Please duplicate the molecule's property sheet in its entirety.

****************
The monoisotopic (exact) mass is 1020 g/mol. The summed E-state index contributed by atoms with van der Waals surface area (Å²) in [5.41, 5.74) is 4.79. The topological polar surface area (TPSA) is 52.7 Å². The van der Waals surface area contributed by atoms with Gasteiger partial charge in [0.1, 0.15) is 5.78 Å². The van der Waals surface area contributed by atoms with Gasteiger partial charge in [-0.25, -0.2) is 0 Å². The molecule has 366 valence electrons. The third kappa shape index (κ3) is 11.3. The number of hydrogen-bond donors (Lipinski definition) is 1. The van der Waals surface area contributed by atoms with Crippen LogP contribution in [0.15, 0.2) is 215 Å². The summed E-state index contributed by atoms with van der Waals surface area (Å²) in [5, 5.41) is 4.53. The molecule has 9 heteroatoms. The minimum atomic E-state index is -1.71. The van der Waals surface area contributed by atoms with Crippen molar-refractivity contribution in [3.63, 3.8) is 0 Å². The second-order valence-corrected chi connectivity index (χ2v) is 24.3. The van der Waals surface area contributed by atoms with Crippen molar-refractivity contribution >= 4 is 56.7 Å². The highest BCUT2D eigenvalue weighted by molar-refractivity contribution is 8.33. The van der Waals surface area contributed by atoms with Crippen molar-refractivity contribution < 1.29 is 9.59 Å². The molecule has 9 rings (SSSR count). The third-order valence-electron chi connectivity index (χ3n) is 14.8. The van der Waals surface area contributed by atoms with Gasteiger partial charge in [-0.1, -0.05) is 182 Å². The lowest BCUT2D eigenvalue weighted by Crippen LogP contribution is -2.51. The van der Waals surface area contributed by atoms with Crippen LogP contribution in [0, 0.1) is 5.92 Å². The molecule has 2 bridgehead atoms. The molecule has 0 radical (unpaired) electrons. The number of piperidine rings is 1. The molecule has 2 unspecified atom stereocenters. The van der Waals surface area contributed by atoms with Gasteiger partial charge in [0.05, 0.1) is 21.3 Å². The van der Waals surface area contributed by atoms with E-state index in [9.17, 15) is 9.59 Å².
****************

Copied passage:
The monoisotopic (exact) mass is 1020 g/mol. The summed E-state index contributed by atoms with van der Waals surface area (Å²) in [5.41, 5.74) is 4.79. The topological polar surface area (TPSA) is 52.7 Å². The van der Waals surface area contributed by atoms with Gasteiger partial charge in [0.1, 0.15) is 5.78 Å². The van der Waals surface area contributed by atoms with Gasteiger partial charge in [-0.25, -0.2) is 0 Å². The molecule has 366 valence electrons. The third kappa shape index (κ3) is 11.3. The number of hydrogen-bond donors (Lipinski definition) is 1. The van der Waals surface area contributed by atoms with Crippen LogP contribution in [0.15, 0.2) is 215 Å². The summed E-state index contributed by atoms with van der Waals surface area (Å²) in [5, 5.41) is 4.53. The molecule has 9 heteroatoms. The minimum atomic E-state index is -1.71. The van der Waals surface area contributed by atoms with Crippen molar-refractivity contribution in [3.63, 3.8) is 0 Å². The second-order valence-corrected chi connectivity index (χ2v) is 24.3. The van der Waals surface area contributed by atoms with Crippen molar-refractivity contribution >= 4 is 56.7 Å². The highest BCUT2D eigenvalue weighted by molar-refractivity contribution is 8.33. The van der Waals surface area contributed by atoms with Crippen molar-refractivity contribution < 1.29 is 9.59 Å². The molecule has 9 rings (SSSR count). The third-order valence-electron chi connectivity index (χ3n) is 14.8. The van der Waals surface area contributed by atoms with Gasteiger partial charge in [-0.1, -0.05) is 182 Å². The lowest BCUT2D eigenvalue weighted by Crippen LogP contribution is -2.51. The van der Waals surface area contributed by atoms with Crippen LogP contribution in [0, 0.1) is 5.92 Å². The molecule has 2 bridgehead atoms. The molecule has 0 radical (unpaired) electrons. The number of piperidine rings is 1. The molecule has 2 unspecified atom stereocenters. The van der Waals surface area contributed by atoms with Gasteiger partial charge in [0.05, 0.1) is 21.3 Å². The van der Waals surface area contributed by atoms with E-state index in [9.17, 15) is 9.59 Å².